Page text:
My new Code Keyboard Tenkeyless (87-key without a Number Pad) arrived this week from WASD Keyboards!
It should make a good keyboard for professional programmer who is typing 40 or more hours per week, 50 weeks per year. The Cherry Green keys have a 80 gram actuation force, that makes for clean, crisp keystrokes at full typing pace. The heavier resistance helps avoid bottoming out the keys, which is one source of typing injury.
Photo: My New Code Keyboard from WASD Keyboards with a Banana for Scale.
Yes, I use the pencil drawer in my old-school teacher’s desk as a keyboard tray with the help of some older thick computer books.
My Mechanical Keyboard Collection
In the last few years, I have become a huge fan of mechanical keyboards to the point that I have trouble typing on a regular laptop for extended periods of time. In fact, at my desk I keep the laptop on a solid aluminum stand that raises it to the height of a monitor along-side a larger secondary monitor. It’s all about good ergonomics!
@RiettaInc Great entry about the touch typing journey. Glad the Das Keyboard is helping out!— Das Keyboard Team (@daskeyboard) February 18, 2014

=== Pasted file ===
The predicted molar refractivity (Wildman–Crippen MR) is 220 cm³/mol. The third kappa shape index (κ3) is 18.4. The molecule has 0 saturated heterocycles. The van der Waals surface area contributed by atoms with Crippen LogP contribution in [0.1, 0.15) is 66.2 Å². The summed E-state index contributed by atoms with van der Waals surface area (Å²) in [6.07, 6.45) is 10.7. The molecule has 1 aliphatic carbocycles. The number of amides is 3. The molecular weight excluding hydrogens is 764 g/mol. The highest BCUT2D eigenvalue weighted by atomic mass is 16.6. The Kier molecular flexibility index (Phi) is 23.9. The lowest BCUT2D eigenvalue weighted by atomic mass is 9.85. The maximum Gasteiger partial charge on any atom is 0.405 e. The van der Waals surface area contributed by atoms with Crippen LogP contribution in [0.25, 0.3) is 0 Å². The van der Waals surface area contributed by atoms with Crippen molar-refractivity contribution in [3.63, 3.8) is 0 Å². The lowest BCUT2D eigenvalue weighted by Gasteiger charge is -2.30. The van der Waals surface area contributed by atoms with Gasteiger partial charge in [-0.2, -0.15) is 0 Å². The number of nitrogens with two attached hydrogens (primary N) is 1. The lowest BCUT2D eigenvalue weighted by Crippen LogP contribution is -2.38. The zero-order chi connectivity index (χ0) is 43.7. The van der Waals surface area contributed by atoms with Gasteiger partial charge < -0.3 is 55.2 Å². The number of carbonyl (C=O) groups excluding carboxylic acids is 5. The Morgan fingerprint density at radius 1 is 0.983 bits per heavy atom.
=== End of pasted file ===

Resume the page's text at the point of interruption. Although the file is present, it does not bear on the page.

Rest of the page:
The compact Code Keyboard is much smaller than the DAS Ultimate, which is shown here with the same desk and banana for scale:
Photo: My DAS Keyboard Ultimate with the same Banana for Scale
Killer Features of the Code Keyboard
For me personally, these are the top killer features for the Code Keyboard:
- Nice mechanical keyboard in a compact form, that easily fits into my laptop backpack to go to a co-working spot or a hackathon!
- Hardware DIP switches that optionally turn it into a hardware Dvorak or a hardware Colemak keyboard!
- Nice feeling keys with o-rings preinstalled for mechanical noise abatement!
- A detachable, standard USB cable that makes it easy to pack away cleanly in the laptop bag.
Because I am a Dvorak typist, the hardware option is really nice though I normally leave it turned off since my language settings on my computer have it set to Dvorak mode. Where this will come in handy is if I ever need to pair program in person with a QWERTY typist!
The backstory behind the Code Keyboard
The Code Keyboard is basically a special edition of the WASD V2 customizable keyboard. For the full backstory, read Jeff Atwood’s blog about its introduction at Coding Horror.